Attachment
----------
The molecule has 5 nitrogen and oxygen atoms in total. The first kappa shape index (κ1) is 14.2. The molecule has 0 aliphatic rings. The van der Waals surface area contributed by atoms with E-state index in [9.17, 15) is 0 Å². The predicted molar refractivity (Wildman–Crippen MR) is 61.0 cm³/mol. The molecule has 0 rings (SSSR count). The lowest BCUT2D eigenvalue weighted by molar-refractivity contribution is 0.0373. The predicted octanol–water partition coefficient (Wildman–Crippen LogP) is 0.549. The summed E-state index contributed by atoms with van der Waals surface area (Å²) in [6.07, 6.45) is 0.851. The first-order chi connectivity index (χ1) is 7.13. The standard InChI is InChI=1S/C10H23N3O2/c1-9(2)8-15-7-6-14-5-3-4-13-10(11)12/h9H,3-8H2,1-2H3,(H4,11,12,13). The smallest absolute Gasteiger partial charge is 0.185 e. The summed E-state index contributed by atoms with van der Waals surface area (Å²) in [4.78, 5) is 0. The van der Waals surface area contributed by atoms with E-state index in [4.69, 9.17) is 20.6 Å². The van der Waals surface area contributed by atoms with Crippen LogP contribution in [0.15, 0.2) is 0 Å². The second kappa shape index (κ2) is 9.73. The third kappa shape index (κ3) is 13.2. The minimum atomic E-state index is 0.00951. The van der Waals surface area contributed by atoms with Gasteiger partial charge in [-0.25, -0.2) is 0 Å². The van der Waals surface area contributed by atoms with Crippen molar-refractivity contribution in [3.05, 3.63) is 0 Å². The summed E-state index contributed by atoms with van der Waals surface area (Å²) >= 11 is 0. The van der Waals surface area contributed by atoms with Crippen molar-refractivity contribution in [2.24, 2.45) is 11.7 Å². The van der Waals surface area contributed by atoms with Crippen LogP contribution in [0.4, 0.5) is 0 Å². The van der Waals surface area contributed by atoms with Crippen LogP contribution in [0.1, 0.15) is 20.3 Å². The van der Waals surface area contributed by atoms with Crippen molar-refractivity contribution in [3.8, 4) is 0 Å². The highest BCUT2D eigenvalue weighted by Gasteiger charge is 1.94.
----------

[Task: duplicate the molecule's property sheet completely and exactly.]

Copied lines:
The molecule has 5 nitrogen and oxygen atoms in total. The first kappa shape index (κ1) is 14.2. The molecule has 0 aliphatic rings. The van der Waals surface area contributed by atoms with E-state index in [9.17, 15) is 0 Å². The predicted molar refractivity (Wildman–Crippen MR) is 61.0 cm³/mol. The molecule has 0 rings (SSSR count). The lowest BCUT2D eigenvalue weighted by molar-refractivity contribution is 0.0373. The predicted octanol–water partition coefficient (Wildman–Crippen LogP) is 0.549. The summed E-state index contributed by atoms with van der Waals surface area (Å²) in [6.07, 6.45) is 0.851. The first-order chi connectivity index (χ1) is 7.13. The standard InChI is InChI=1S/C10H23N3O2/c1-9(2)8-15-7-6-14-5-3-4-13-10(11)12/h9H,3-8H2,1-2H3,(H4,11,12,13). The smallest absolute Gasteiger partial charge is 0.185 e. The summed E-state index contributed by atoms with van der Waals surface area (Å²) in [4.78, 5) is 0. The van der Waals surface area contributed by atoms with E-state index in [4.69, 9.17) is 20.6 Å². The van der Waals surface area contributed by atoms with Crippen LogP contribution in [0.15, 0.2) is 0 Å². The second kappa shape index (κ2) is 9.73. The third kappa shape index (κ3) is 13.2. The minimum atomic E-state index is 0.00951. The van der Waals surface area contributed by atoms with Gasteiger partial charge in [-0.25, -0.2) is 0 Å². The van der Waals surface area contributed by atoms with Crippen molar-refractivity contribution in [3.05, 3.63) is 0 Å². The summed E-state index contributed by atoms with van der Waals surface area (Å²) >= 11 is 0. The van der Waals surface area contributed by atoms with Crippen molar-refractivity contribution in [2.24, 2.45) is 11.7 Å². The van der Waals surface area contributed by atoms with Crippen LogP contribution in [0.4, 0.5) is 0 Å². The van der Waals surface area contributed by atoms with Crippen LogP contribution in [0.1, 0.15) is 20.3 Å². The van der Waals surface area contributed by atoms with Crippen molar-refractivity contribution in [3.8, 4) is 0 Å². The highest BCUT2D eigenvalue weighted by Gasteiger charge is 1.94.